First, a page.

Education, Agriculture, and Poverty in Mexico
Undergraduate Summer Research Grants
This summer I had the privilege to conduct research on agriculture, poverty, and education in Mexico. The project was built around the question of whether the level of education achieved by a farmer had a noticeable impact on the productivity of his farm. I was fortunate to receive a grant from the Kellogg Institute, which allowed me to fully cover the expenses of the project, as well as the guidance of professor Samuel J. Valenzuela, who works in the sociology department and who has vast knowledge and experience in the development area.
As we had constantly been warned, the biggest challenge during my time in Mexico was understanding and accepting that my expectations pre-departure did not match the situation once I got there – like many others, I had a certain model in my mind of how I would carry out my project and what my experience would be like. Yet, these expectations dissipated soon after my arrival. Ideally, I had planned to conduct surveys and interviews at two different sites close to Mexico City, in order to have a bigger and more representative sample. However, a few days after my arrival, I quickly found out that the second location had become increasingly unsafe, as many of its residents had begun to grow marijuana. After discussing it with my extended family, who lives in Mexico City, my research assistant, and receiving confirmation from the Associate Director at the Kellogg Institute, it was determined the site was not a safe location and I would not be able to collect data from it.
This proved to be an immensely stressful situation as I suddenly found myself with a much smaller sample than I had expected and I dreaded all the work and planning would end up being for nothing. However, since I was already in-country, I decided to look into other nearby towns to see if I could use them as a substitute and even took a bus trip down to another city. Though there might have been a chance to use another site as a replacement, I simply did not have time to contact and organize things with a new organization that would help me to present me and my project to the townspeople. Ultimately, I had to accept the fact that I would only be able to gather and record data from one site, aware that I had done everything possible to work things out. While this was certainly not the outcome I would have liked, it is important to understand that when one door closes, another opportunity arises. Only focusing on one site allowed for more time with each participant, which meant being able to get to know and understand them more fully, making the best of what was available.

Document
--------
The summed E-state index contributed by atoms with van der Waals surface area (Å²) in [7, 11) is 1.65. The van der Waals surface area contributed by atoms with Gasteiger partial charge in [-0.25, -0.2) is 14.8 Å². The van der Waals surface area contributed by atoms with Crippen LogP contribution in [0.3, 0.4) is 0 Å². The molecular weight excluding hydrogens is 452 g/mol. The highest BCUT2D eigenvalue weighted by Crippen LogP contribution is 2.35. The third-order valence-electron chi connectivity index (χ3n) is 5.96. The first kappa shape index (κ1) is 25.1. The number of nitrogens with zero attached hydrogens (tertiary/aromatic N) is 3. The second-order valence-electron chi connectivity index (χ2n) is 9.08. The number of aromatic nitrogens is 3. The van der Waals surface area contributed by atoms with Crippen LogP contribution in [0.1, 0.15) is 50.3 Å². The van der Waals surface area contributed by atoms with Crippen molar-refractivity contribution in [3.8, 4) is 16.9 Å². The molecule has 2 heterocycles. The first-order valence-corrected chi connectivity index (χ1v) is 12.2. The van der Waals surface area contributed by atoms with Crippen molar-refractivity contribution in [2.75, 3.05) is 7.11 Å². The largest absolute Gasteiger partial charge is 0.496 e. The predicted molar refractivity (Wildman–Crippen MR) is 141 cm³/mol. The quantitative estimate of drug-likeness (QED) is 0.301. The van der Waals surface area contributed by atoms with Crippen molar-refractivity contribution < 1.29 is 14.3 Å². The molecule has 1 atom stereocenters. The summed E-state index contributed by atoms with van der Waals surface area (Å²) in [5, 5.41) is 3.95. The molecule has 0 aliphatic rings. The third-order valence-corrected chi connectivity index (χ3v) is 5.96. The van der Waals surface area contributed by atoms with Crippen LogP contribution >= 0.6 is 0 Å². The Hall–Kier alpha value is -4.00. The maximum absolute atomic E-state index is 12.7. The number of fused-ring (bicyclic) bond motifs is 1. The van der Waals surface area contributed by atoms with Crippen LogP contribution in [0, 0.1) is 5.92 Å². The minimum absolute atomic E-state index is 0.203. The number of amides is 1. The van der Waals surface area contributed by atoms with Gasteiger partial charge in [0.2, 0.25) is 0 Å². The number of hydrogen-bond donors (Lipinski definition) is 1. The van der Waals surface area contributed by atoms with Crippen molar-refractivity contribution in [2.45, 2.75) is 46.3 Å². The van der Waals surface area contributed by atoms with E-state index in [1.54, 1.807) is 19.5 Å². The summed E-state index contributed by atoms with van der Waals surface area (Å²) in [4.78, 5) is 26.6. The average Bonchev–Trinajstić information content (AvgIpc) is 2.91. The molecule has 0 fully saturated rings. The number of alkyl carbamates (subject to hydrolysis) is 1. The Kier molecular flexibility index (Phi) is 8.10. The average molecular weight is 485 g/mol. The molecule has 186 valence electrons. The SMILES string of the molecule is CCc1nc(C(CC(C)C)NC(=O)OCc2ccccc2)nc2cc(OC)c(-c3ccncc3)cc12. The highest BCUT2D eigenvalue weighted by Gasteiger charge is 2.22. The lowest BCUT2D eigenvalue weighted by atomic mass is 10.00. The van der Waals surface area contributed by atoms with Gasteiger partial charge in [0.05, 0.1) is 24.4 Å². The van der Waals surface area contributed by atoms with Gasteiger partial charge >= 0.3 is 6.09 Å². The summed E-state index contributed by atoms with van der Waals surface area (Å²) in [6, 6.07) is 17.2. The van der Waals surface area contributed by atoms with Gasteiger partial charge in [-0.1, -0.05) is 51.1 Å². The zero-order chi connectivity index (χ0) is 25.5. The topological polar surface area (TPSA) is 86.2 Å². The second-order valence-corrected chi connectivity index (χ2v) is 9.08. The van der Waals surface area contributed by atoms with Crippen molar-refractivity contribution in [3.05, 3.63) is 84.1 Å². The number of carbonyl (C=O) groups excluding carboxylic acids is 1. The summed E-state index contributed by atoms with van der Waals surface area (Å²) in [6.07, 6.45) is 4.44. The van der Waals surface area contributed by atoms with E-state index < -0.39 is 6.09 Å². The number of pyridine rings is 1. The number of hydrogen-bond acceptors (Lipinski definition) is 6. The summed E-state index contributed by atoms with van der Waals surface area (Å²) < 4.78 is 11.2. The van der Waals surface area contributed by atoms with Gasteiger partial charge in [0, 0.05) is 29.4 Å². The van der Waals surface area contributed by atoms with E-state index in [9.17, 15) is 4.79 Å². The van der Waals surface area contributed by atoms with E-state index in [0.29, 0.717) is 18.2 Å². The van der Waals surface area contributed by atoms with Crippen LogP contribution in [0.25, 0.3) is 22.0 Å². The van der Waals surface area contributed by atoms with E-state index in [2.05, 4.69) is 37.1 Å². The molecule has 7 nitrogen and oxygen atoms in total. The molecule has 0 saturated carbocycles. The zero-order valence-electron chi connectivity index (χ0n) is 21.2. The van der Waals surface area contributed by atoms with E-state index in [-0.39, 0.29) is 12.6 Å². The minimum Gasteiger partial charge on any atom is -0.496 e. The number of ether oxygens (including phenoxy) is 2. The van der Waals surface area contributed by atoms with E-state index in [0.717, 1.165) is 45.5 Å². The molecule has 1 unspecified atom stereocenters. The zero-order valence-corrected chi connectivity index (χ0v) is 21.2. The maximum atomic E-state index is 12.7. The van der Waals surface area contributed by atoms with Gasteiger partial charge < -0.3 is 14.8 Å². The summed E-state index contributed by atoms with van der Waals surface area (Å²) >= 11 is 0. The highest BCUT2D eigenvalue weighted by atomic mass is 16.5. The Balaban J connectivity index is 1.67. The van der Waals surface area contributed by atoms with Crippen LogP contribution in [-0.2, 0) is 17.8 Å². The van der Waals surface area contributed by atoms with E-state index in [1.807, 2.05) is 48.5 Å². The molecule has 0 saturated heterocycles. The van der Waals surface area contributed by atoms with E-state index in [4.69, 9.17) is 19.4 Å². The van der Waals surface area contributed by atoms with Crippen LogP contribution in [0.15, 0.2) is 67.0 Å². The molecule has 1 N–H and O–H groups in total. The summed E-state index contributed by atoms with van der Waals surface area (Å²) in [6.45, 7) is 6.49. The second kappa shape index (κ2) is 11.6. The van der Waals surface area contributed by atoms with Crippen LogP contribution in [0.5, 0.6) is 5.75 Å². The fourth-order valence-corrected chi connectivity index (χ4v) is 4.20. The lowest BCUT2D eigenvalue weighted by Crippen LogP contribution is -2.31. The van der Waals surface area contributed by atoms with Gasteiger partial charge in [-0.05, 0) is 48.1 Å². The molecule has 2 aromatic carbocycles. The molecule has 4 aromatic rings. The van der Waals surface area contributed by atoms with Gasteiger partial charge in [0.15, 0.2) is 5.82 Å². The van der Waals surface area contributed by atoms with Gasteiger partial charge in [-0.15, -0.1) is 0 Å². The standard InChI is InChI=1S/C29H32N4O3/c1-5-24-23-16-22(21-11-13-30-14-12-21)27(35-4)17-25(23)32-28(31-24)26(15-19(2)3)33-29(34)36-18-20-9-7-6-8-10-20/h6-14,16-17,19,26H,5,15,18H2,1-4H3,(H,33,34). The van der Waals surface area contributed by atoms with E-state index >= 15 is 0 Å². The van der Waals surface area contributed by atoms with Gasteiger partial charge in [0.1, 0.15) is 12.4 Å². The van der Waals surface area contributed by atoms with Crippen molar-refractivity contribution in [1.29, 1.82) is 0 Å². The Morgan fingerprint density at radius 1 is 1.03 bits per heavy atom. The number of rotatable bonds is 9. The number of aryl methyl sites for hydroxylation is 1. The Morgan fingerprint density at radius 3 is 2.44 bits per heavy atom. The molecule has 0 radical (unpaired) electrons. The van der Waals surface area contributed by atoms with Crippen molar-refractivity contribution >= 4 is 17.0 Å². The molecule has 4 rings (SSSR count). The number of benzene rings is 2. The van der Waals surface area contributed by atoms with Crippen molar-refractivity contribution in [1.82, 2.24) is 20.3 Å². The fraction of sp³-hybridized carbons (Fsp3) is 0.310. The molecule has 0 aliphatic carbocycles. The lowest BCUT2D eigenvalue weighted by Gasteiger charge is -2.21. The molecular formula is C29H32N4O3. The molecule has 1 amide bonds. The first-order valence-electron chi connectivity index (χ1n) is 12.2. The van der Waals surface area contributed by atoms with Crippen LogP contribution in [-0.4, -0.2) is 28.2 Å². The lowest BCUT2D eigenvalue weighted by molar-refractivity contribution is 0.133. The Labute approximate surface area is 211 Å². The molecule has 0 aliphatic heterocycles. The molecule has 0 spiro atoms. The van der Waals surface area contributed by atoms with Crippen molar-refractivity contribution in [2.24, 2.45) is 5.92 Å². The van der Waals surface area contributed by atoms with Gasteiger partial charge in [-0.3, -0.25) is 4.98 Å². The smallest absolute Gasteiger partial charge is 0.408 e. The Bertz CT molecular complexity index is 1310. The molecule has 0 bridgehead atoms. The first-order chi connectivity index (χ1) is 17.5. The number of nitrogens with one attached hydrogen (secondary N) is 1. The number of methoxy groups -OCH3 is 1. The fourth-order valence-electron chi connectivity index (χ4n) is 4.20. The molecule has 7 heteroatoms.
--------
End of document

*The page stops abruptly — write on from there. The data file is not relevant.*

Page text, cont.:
However, and though the sudden change of plans caused a great amount of frustration, there were so many rewarding moments during my time in Mexico. Though I grew up in Mexico, I had a privileged background and had never really been in contact with the people from the poor rural areas. Moreover, coming from a university in the United States, I was uncertain as to how they would perceive me. Yet, I was blown away by the way they welcomed me into their homes. I will always remember the hospitality and warmth of the people, the way they welcomed me into their homes, sharing their lives and their stories with me. These are poor people who work hard from dawn to dusk just to make it by, and, yet, they never failed to offer me whatever little they had, even if it was just a soda. I will be forever humbled by the warmth of the people and the way they carry out the hospitality commandments of the Catholic faith.
Ultimately, while I was not able to collect data from a second site, I was able to obtain a satisfactory amount of responses from my first site. Since the project consisted of surveys and interviews, this yielded data that lends itself for qualitative analysis, which I will be performing throughout the semester, in preparation for my International Development Capstone essay. Moreover, though I might not have as big of a sample as I had previously hoped for, I expect that what I do have will at least provide an insight into the possible relation between education and productivity, from which we can continue to study and carry out further research as we seek a sustainable pathway to development in Mexico.